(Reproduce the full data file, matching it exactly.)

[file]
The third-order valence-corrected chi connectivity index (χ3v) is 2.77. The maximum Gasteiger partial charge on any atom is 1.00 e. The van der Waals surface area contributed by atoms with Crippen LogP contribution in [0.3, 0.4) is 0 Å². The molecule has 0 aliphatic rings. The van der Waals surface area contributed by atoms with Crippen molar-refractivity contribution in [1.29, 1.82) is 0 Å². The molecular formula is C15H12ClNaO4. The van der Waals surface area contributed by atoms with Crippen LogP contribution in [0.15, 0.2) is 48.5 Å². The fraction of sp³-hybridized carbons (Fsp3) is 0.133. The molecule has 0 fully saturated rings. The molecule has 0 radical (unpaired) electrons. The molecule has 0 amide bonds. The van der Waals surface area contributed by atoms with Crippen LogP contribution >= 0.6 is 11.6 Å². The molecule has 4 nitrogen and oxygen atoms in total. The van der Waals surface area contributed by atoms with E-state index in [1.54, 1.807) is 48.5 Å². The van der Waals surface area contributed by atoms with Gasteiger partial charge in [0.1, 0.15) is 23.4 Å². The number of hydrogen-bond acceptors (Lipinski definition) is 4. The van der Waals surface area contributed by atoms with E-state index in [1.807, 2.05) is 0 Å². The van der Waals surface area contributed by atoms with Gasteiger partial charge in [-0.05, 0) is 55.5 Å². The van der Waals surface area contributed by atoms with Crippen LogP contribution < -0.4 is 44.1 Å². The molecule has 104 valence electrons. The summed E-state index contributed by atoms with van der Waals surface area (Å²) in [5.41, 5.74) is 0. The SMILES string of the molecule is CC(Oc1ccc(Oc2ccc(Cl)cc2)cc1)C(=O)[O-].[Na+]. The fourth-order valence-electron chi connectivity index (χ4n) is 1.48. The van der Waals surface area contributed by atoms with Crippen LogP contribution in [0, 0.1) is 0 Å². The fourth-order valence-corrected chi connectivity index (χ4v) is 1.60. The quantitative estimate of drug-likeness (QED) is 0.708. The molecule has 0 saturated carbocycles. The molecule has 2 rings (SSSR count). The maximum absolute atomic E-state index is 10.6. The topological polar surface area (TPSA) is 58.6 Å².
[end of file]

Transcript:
The third-order valence-corrected chi connectivity index (χ3v) is 2.77. The maximum Gasteiger partial charge on any atom is 1.00 e. The van der Waals surface area contributed by atoms with Crippen LogP contribution in [0.3, 0.4) is 0 Å². The molecule has 0 aliphatic rings. The van der Waals surface area contributed by atoms with Crippen molar-refractivity contribution in [1.29, 1.82) is 0 Å². The molecular formula is C15H12ClNaO4. The van der Waals surface area contributed by atoms with Crippen LogP contribution in [0.15, 0.2) is 48.5 Å². The fraction of sp³-hybridized carbons (Fsp3) is 0.133. The molecule has 0 fully saturated rings. The molecule has 0 radical (unpaired) electrons. The molecule has 0 amide bonds. The van der Waals surface area contributed by atoms with Crippen LogP contribution >= 0.6 is 11.6 Å². The molecule has 4 nitrogen and oxygen atoms in total. The van der Waals surface area contributed by atoms with E-state index in [1.54, 1.807) is 48.5 Å². The van der Waals surface area contributed by atoms with Gasteiger partial charge in [0.1, 0.15) is 23.4 Å². The number of hydrogen-bond acceptors (Lipinski definition) is 4. The van der Waals surface area contributed by atoms with E-state index in [1.807, 2.05) is 0 Å². The van der Waals surface area contributed by atoms with Gasteiger partial charge in [-0.05, 0) is 55.5 Å². The van der Waals surface area contributed by atoms with Crippen LogP contribution < -0.4 is 44.1 Å². The molecule has 104 valence electrons. The summed E-state index contributed by atoms with van der Waals surface area (Å²) in [5.41, 5.74) is 0. The SMILES string of the molecule is CC(Oc1ccc(Oc2ccc(Cl)cc2)cc1)C(=O)[O-].[Na+]. The fourth-order valence-electron chi connectivity index (χ4n) is 1.48. The van der Waals surface area contributed by atoms with Crippen LogP contribution in [0, 0.1) is 0 Å². The fourth-order valence-corrected chi connectivity index (χ4v) is 1.60. The quantitative estimate of drug-likeness (QED) is 0.708. The molecule has 0 saturated carbocycles. The molecule has 2 rings (SSSR count). The maximum absolute atomic E-state index is 10.6. The topological polar surface area (TPSA) is 58.6 Å².